[Current Offerings]
[Upcoming Classes]
[Archaeology of Native North America]
[Archaeology and Descendant Communities]

Current Offerings (Spring 2012)



Upcoming Classes (Fall 2012)

Archaeology of Native North America (ANTH 551A)
Mondays 1-3:30pm, Haury 310

Archaeology and Descendant Communities (ANTH 606)
Mondays 9-11:30am, Haury 215


Archaeology of Native North America
(ANTH 551A)

This is an intensive survey of North America's ancient places and cultures, from the Paleoindian period to the historic period. The course begins with an historical overview of archaeology in the USA and the main theories that influenced the interpretation of archaeological findings over the past 150 years. It scrutinizes the intellectual and political debates surrounding theories about the peopling of North America and continues on to discuss area-wide and regional trends in prehistoric economies, craft production, trade and exchange, social and political organization, and religion and ritual.

The goal of this course is to provide students with a broad perspective on the archaeology of North America and with a clear understanding of the significance of theories and methods developed in this continent that continue to influence archaeology worldwide. To accomplish this goal (and to maintain students' interest in the materials) the course will combine formal lectures with student-led discussions. Students will have an opportunity to summarize and discuss readings in class, to practice writing skills, and to present research through visual media (PowerPoint presentations).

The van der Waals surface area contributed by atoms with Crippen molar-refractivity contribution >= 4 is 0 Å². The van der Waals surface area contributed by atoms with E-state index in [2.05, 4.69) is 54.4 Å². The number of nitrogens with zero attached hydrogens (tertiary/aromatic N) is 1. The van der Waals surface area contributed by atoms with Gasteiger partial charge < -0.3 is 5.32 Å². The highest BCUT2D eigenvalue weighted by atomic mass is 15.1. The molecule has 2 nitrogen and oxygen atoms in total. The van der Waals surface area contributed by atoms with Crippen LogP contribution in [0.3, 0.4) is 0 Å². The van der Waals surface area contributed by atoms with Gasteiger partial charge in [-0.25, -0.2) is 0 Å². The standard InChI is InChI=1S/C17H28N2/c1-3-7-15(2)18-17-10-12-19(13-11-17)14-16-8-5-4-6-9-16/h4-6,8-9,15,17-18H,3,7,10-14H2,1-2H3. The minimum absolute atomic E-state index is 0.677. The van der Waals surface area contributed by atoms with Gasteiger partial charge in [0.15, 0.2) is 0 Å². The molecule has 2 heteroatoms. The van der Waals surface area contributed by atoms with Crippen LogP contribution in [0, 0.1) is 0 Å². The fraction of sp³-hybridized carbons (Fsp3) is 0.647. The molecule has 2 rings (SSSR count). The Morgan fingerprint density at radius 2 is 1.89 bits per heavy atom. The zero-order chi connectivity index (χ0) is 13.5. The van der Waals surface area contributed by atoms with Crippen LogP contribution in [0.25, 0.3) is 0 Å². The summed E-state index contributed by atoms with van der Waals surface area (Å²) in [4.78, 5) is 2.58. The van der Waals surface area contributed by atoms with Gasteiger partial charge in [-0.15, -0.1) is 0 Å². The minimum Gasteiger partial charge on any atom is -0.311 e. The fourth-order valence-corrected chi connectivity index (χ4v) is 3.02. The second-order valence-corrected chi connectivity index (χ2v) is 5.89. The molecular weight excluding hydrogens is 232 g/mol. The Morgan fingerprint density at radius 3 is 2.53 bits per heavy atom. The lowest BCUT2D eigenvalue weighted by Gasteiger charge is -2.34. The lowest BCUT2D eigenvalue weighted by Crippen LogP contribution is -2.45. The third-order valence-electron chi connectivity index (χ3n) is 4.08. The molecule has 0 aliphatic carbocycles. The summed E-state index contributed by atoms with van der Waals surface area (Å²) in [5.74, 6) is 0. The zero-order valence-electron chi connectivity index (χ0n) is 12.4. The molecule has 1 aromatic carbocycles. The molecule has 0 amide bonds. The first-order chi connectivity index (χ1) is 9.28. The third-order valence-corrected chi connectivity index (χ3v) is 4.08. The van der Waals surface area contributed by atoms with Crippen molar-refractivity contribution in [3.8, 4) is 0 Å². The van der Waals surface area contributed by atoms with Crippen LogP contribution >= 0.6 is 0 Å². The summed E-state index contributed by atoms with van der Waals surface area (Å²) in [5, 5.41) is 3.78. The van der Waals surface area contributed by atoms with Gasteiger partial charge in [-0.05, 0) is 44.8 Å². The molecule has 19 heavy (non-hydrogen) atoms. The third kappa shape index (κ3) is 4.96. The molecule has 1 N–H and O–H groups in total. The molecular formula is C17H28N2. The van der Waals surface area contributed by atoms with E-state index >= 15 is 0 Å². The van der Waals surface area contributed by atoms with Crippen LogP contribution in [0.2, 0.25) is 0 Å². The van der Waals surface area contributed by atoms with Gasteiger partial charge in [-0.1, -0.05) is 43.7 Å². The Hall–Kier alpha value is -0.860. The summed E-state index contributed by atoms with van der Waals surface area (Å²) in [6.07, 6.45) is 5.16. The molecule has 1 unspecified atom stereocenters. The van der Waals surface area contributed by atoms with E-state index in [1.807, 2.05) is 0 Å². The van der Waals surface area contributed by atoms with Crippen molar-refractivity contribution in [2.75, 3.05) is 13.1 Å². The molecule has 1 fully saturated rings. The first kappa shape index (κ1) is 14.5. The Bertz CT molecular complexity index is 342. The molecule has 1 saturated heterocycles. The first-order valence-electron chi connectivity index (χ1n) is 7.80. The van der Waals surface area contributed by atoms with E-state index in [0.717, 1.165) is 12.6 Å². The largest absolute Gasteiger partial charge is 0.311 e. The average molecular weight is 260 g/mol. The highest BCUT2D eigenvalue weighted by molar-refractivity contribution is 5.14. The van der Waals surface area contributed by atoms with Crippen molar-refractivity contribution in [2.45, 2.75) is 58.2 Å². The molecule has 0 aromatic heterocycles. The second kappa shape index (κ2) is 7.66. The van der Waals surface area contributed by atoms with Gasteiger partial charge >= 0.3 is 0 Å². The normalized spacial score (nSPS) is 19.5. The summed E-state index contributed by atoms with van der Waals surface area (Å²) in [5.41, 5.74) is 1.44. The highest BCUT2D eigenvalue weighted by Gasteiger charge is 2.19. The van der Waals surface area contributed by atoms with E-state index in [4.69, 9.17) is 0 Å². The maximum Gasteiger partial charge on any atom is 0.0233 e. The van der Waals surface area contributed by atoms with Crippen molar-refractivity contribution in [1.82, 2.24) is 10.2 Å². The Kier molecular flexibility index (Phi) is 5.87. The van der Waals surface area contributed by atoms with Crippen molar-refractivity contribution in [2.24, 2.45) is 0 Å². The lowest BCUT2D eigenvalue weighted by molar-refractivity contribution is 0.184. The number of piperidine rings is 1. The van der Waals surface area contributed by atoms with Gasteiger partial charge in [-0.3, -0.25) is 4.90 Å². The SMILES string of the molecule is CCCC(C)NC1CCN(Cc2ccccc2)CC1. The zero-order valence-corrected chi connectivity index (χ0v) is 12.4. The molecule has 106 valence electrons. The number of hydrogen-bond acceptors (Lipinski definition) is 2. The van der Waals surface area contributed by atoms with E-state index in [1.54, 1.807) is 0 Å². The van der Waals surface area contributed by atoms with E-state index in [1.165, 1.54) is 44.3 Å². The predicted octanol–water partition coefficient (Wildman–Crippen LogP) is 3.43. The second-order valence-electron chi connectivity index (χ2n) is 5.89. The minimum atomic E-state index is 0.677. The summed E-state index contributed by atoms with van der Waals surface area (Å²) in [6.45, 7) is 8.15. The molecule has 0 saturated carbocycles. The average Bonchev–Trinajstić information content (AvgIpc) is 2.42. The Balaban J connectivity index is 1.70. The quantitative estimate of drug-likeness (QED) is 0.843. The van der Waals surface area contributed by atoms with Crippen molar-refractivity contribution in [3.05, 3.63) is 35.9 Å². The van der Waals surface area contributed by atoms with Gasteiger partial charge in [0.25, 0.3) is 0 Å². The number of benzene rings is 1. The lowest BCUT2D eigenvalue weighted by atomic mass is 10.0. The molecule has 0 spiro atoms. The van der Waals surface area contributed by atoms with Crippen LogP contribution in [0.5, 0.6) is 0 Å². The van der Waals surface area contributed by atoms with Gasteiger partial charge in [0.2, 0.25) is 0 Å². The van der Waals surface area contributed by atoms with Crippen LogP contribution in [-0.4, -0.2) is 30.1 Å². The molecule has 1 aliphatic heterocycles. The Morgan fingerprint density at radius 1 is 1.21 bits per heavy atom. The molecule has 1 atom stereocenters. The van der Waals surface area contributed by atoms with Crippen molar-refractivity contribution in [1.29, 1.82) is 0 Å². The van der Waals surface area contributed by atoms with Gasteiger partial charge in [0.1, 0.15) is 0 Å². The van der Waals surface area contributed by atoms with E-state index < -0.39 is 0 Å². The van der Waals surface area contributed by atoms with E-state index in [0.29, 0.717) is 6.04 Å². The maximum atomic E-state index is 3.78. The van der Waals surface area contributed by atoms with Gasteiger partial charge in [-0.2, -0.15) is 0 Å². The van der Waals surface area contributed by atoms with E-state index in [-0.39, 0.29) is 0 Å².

This course was formerly offered as a cross-listed undergraduate/graduate course with a focus on Eastern North America. It has been revised for the fall semester, though it is still listed under the former course title in UAccess Student.


Archaeology and Descendant Communities
(ANTH 606)

This is a core course for the M.A. in Applied Archaeology offered by the School of Anthropology designed to train archaeologists in formal and informal interactions with communities that are culturally and traditionally associated with archaeological sites and regions. Discussion topics will focus on the development of a broad, theoretically-informed approach for better understanding worldviews, values, and practices of descendant communities in the US and elsewhere, as they are directly relevant to the design, execution, and dissemination of ethical, multi-scalar and collaborative archaeological research. The course will also cover logistical, practical, and political considerations surrounding collaborative archaeology.